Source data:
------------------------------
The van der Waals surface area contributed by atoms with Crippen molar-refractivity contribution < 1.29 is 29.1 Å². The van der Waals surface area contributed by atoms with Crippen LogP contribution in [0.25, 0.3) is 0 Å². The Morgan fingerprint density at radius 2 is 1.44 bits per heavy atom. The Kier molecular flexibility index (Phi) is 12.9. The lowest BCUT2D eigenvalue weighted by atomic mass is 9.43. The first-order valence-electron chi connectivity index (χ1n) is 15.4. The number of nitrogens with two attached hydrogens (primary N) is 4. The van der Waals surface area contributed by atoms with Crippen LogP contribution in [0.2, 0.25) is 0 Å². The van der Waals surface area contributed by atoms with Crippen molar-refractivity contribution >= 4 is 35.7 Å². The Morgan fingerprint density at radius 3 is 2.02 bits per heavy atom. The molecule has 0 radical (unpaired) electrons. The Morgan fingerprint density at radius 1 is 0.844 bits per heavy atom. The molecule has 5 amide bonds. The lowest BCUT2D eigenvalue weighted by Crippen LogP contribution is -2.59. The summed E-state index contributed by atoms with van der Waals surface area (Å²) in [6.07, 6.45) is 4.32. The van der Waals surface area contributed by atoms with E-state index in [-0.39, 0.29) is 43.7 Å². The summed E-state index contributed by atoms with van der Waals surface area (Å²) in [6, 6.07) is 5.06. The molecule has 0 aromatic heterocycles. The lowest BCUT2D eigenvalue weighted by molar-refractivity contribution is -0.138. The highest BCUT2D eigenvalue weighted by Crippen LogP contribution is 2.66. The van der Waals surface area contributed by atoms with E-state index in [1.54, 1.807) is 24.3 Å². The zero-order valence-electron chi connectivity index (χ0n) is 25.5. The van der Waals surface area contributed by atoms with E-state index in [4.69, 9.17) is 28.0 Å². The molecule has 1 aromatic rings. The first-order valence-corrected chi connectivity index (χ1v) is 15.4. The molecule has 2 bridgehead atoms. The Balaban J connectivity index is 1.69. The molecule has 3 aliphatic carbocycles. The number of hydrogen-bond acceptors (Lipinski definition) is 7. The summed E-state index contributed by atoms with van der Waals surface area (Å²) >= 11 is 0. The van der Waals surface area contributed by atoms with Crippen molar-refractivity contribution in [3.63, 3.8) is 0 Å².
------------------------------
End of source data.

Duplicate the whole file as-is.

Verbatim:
The van der Waals surface area contributed by atoms with Crippen molar-refractivity contribution < 1.29 is 29.1 Å². The van der Waals surface area contributed by atoms with Crippen LogP contribution in [0.25, 0.3) is 0 Å². The Morgan fingerprint density at radius 2 is 1.44 bits per heavy atom. The Kier molecular flexibility index (Phi) is 12.9. The lowest BCUT2D eigenvalue weighted by atomic mass is 9.43. The first-order valence-electron chi connectivity index (χ1n) is 15.4. The number of nitrogens with two attached hydrogens (primary N) is 4. The van der Waals surface area contributed by atoms with Crippen LogP contribution in [0.2, 0.25) is 0 Å². The van der Waals surface area contributed by atoms with Crippen molar-refractivity contribution >= 4 is 35.7 Å². The Morgan fingerprint density at radius 3 is 2.02 bits per heavy atom. The molecule has 0 radical (unpaired) electrons. The Morgan fingerprint density at radius 1 is 0.844 bits per heavy atom. The molecule has 5 amide bonds. The lowest BCUT2D eigenvalue weighted by Crippen LogP contribution is -2.59. The summed E-state index contributed by atoms with van der Waals surface area (Å²) in [6.07, 6.45) is 4.32. The van der Waals surface area contributed by atoms with E-state index in [-0.39, 0.29) is 43.7 Å². The summed E-state index contributed by atoms with van der Waals surface area (Å²) in [6, 6.07) is 5.06. The molecule has 0 aromatic heterocycles. The lowest BCUT2D eigenvalue weighted by molar-refractivity contribution is -0.138. The highest BCUT2D eigenvalue weighted by Crippen LogP contribution is 2.66. The van der Waals surface area contributed by atoms with E-state index in [1.54, 1.807) is 24.3 Å². The zero-order valence-electron chi connectivity index (χ0n) is 25.5. The van der Waals surface area contributed by atoms with E-state index in [4.69, 9.17) is 28.0 Å². The molecule has 1 aromatic rings. The first-order valence-corrected chi connectivity index (χ1v) is 15.4. The molecule has 2 bridgehead atoms. The Balaban J connectivity index is 1.69. The molecule has 3 aliphatic carbocycles. The number of hydrogen-bond acceptors (Lipinski definition) is 7. The summed E-state index contributed by atoms with van der Waals surface area (Å²) >= 11 is 0. The van der Waals surface area contributed by atoms with Crippen molar-refractivity contribution in [3.63, 3.8) is 0 Å².